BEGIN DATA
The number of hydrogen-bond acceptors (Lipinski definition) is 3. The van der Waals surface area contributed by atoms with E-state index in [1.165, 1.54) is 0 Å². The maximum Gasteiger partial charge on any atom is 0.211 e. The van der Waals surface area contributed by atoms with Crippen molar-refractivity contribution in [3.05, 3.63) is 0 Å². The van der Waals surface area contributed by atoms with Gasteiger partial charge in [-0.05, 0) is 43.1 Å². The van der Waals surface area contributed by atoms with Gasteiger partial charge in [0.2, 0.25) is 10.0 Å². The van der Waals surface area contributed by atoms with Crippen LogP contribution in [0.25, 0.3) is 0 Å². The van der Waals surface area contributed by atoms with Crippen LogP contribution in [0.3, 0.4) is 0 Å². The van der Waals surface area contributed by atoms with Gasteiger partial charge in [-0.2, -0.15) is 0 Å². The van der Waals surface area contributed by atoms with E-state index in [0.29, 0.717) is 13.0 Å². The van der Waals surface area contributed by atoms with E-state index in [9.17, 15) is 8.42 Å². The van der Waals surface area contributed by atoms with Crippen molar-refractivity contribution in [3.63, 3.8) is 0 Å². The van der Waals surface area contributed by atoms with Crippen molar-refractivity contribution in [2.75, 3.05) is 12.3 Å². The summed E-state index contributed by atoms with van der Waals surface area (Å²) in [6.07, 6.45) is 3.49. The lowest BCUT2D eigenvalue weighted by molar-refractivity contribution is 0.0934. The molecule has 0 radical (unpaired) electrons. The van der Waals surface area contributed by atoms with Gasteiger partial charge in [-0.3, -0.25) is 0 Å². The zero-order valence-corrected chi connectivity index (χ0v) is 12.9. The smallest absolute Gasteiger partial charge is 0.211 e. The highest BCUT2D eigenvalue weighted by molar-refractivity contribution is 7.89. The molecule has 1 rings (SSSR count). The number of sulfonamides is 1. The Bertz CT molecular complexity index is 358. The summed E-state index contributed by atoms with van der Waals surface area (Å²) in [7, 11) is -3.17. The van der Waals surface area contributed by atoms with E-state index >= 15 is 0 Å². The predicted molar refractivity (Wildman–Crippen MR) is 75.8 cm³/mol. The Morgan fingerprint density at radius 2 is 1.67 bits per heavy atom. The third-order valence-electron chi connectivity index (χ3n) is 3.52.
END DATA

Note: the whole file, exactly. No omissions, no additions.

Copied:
The number of hydrogen-bond acceptors (Lipinski definition) is 3. The van der Waals surface area contributed by atoms with E-state index in [1.165, 1.54) is 0 Å². The maximum Gasteiger partial charge on any atom is 0.211 e. The van der Waals surface area contributed by atoms with Crippen molar-refractivity contribution in [3.05, 3.63) is 0 Å². The van der Waals surface area contributed by atoms with Gasteiger partial charge in [-0.05, 0) is 43.1 Å². The van der Waals surface area contributed by atoms with Gasteiger partial charge in [0.2, 0.25) is 10.0 Å². The van der Waals surface area contributed by atoms with Crippen LogP contribution in [0.25, 0.3) is 0 Å². The van der Waals surface area contributed by atoms with Crippen LogP contribution in [0.3, 0.4) is 0 Å². The van der Waals surface area contributed by atoms with Gasteiger partial charge in [-0.2, -0.15) is 0 Å². The van der Waals surface area contributed by atoms with E-state index in [0.29, 0.717) is 13.0 Å². The van der Waals surface area contributed by atoms with E-state index in [9.17, 15) is 8.42 Å². The van der Waals surface area contributed by atoms with Crippen molar-refractivity contribution in [3.63, 3.8) is 0 Å². The van der Waals surface area contributed by atoms with Crippen molar-refractivity contribution in [2.75, 3.05) is 12.3 Å². The summed E-state index contributed by atoms with van der Waals surface area (Å²) in [6.07, 6.45) is 3.49. The lowest BCUT2D eigenvalue weighted by molar-refractivity contribution is 0.0934. The molecule has 0 radical (unpaired) electrons. The van der Waals surface area contributed by atoms with Gasteiger partial charge in [-0.3, -0.25) is 0 Å². The zero-order valence-corrected chi connectivity index (χ0v) is 12.9. The smallest absolute Gasteiger partial charge is 0.211 e. The highest BCUT2D eigenvalue weighted by molar-refractivity contribution is 7.89. The molecule has 1 rings (SSSR count). The number of sulfonamides is 1. The Bertz CT molecular complexity index is 358. The summed E-state index contributed by atoms with van der Waals surface area (Å²) in [7, 11) is -3.17. The van der Waals surface area contributed by atoms with E-state index >= 15 is 0 Å². The predicted molar refractivity (Wildman–Crippen MR) is 75.8 cm³/mol. The Morgan fingerprint density at radius 2 is 1.67 bits per heavy atom. The third-order valence-electron chi connectivity index (χ3n) is 3.52.